What is a Veterinary Ophthalmologist?
A veterinary ophthalmologist is a veterinarian that is board-certified by the American College of Veterinary Ophthalmologists (ACVO). To become board-certified and receive Diplomate status in the ACVO, the candidate must pass a series of rigorous written and practical examinations. To be eligible to take the examination, the candidate first completes the four years of veterinary school required to become a Doctor of Veterinary Medicine (DVM), followed by three or four additional years of training that are required to gain the medical and surgical expertise necessary to be an ophthalmology specialist. The additional training usually includes a one-year internship in small animal medicine and surgery followed by a three-year residency in ophthalmology supervised by board-certified ophthalmologists. In addition, several publications must be prepared, reviewed, and accepted by the ACVO credential committee.

CERF (Canine Eye Registration Foundation) board-certified specialist can examine breeding dogs to show the incidence of heritable eye diseases; providing ocular exams using techniques such as electroretinography, gonioscopy and ultrasonography; procedures performed include cryosurgery, phacoemulsification for removal of cataracts, lens implantation, diode laser surgery for ocular conditions such as glaucoma and intraocular tumors.

Animals suffer from eye problems that are similar to those which affect humans. These problems include cataracts, glaucoma, dry eye, corneal ulceration, tumors of the eye, eyelid defects, inflammation of the eye and surrounding tissues, retinal degeneration, and many others. Veterinary ophthalmologists can provide animals with much of the medical and surgical eye care that is available for humans. Due to rapid advances in the knowledge, techniques, and equipment necessary to provide specialty eye care to veterinary patients, your primary care veterinarian may choose to consult a specialist for eye problems that are unusual or for those that have not responded to initial therapy. If your pet has an eye problem, referral may help. The veterinary ophthalmologist may be able to preserve or restore vision, treat a painful eye, or diagnose a troubling ophthalmic condition.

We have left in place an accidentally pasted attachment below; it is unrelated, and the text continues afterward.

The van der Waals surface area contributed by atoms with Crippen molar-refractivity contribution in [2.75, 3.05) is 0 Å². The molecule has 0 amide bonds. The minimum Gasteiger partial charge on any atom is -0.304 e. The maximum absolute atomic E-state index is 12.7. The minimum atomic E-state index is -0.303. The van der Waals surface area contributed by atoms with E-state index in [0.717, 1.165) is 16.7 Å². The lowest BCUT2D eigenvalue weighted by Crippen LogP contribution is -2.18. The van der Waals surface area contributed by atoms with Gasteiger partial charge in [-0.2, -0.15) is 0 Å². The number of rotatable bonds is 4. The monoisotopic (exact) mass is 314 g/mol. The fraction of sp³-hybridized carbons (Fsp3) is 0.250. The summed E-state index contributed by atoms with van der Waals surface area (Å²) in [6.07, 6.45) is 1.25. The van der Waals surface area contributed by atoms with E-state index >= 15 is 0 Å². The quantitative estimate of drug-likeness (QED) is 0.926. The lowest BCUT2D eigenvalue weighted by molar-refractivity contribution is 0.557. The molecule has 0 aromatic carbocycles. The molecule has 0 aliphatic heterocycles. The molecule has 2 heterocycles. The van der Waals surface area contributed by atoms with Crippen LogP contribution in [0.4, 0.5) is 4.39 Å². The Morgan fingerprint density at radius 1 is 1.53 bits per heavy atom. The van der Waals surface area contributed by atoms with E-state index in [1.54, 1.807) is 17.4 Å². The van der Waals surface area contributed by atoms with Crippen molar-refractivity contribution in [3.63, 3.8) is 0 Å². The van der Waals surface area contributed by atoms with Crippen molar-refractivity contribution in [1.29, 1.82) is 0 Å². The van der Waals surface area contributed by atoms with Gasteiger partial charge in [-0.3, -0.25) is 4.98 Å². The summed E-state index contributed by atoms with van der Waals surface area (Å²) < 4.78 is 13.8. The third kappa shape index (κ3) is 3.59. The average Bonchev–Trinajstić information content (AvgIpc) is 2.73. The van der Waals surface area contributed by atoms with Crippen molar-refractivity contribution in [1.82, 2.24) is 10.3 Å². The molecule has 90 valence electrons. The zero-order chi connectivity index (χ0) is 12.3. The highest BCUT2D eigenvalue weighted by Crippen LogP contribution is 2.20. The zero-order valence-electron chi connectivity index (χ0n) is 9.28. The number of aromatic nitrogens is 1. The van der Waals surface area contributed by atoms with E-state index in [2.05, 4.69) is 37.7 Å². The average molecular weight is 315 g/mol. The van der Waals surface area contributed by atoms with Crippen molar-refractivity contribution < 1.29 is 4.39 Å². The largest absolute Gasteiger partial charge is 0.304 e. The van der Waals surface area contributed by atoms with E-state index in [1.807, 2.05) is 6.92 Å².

What Specialized Training Does A Veterinary Ophthalmologist Have?

Veterinary Ophthalmologists are Veterinarian Specialists in Cat and Dog Eye Problems

Just like a human ophthalmologist, veterinarians interested in ophthalmology must seek additional, intensive training to become a specialist and earn this prestigious credentialing. In veterinary medicine, specialty status is granted by the American College of Veterinary Ophthalmologists (ACVO). A veterinarian that has received this specialty status will list the initials, 'DACVO,' after his or her DVM degree. Or, the veterinarian may indicate that he or she is a 'Diplomate' of the ACVO. The word 'Diplomate' typically means the specialist has achieved the following:
 

  • Obtained a traditional 8-year veterinary degree (four years of college plus four years of veterinary school).
  • Usually has completed a one-year internship in small animal medicine and surgery.
  • Completed an additional three-year residency in ophthalmology at a veterinary teaching hospital.
  • Completed the credentialing application process established by the ACVO, which includes publishing credits, case reports, and a resume.
  • Passed a rigorous, multi-day examination consisting of written, practical, and surgical sections.

 

After completing and passing all of the above, the veterinarian is recognized by his or her peers as a board-certified specialist in veterinary ophthalmology. As you can see, when your pet needs the specialized care of a veterinary ophthalmologist, all of the intensive training and additional education outlined above is focused on helping your pet to recover from, or enjoy the highest quality of life while living with the condition.

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